–After Mary tells him there is no more wine, Jesus, in a rather cryptic and short manner, replies to his beloved Mother, “What does that have to do with you and me? My hour has not yet come.”

–Yet despite these words, Jesus goes ahead and remedies the situation by having large jars filled with water, jars that would normally by used only for purification before worship.

–He then turns this water into wine, but not just any wine, rather it is the best wine of the entire wedding celebration.

–So of all the miracles that Jesus could have performed such as healing the blind or the lame, or even the raising someone from the dead, Jesus’ first miracle as he begins his public ministry is to turn water into an alcoholic beverage.

–It’s kind of funny if you think about it.

–Of all the possible stories of Jesus that our gospel writer could have picked, he highlights this one.

–But this is no mere parlor trick or slight of hand.

–There is something more going on here.

–Not only within the story, but within us.

–There is a part of our own sensibilities that struggles with this story and with its miracle.

–As we enter the 21st century, it would be easy to simply lay this aside as just a quaint story that has nothing to do with our lives or our sense of reality.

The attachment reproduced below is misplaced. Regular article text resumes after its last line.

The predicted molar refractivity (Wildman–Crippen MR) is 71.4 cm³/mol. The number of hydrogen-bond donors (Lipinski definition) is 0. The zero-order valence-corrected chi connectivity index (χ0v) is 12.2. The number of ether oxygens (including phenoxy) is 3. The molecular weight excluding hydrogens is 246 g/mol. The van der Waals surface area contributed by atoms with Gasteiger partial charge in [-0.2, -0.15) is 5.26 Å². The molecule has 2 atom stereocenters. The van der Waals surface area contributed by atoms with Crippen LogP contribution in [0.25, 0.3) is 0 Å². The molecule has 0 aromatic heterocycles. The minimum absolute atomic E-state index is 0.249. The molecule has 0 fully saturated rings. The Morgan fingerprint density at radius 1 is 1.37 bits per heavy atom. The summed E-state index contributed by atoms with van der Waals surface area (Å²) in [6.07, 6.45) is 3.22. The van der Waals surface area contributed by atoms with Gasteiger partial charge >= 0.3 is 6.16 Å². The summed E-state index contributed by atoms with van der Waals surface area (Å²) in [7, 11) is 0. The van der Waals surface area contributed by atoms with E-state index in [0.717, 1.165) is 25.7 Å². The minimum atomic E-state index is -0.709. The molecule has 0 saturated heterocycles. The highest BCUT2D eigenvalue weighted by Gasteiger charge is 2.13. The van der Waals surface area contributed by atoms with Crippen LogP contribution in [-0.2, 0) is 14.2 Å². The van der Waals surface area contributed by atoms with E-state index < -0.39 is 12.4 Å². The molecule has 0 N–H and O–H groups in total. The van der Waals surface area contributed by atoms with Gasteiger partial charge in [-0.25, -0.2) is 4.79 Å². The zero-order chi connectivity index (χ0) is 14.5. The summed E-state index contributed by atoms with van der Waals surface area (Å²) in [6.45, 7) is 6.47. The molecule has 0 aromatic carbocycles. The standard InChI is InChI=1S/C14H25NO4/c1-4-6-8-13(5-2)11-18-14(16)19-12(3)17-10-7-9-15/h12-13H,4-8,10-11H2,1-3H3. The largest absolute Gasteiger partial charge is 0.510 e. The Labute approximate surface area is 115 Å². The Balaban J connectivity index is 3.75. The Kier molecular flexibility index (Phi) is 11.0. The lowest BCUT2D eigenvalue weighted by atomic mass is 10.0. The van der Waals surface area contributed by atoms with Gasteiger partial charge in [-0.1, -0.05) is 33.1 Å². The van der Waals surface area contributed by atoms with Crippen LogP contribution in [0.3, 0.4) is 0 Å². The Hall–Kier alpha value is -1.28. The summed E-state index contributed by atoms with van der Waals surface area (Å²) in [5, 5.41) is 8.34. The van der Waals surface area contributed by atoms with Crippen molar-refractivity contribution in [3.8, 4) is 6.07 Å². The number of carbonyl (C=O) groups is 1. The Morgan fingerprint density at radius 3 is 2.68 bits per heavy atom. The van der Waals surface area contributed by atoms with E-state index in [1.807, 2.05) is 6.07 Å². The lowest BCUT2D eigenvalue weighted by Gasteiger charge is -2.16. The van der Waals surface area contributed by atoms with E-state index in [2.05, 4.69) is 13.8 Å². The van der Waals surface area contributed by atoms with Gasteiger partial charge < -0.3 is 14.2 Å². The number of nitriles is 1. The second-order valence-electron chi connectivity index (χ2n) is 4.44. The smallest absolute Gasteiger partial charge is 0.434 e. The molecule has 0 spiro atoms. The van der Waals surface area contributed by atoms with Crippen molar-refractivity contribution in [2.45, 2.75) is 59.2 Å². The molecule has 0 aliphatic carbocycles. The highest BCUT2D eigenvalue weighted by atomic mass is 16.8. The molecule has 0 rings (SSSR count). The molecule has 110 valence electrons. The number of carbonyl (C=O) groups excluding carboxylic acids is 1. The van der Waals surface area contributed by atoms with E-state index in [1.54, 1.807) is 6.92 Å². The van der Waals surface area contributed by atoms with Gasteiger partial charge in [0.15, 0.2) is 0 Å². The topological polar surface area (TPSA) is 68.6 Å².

–This idea has been furthered with the rise of a certain voice within science that seems to push such stories into the realm of myth and legend.

–And accompanying such a voice, particularly in the last two hundred years, has been the effort to demythologize the Bible, to strip away the miraculous from the Bible.

–Perhaps you have heard of a group called the “Jesus Seminar.”

–They are a group of scholars who got together some years ago and decided that they would vote on which parts of the Bible were the most likely to be true.

–To declare what Jesus really said or did.

–So they went through the gospels, verse by verse, and voted using different colors to represent differing levels of what was more true or not.

–After their work, they ended up with a multicolored N.T. that would put our red and blue election maps to shame.

–At the end, there was little left but the most mundane events of Jesus’ life and the most cryptic sayings of Jesus that they figured must have been true.

–For the scholars of the Jesus Seminar, they had removed what seemed unnecessary.

–In a way, they were trying to save Jesus, to save God from superstition.

–But in the end, they ended up with not a more pure and holy gospel, but rather a gospel full of holes.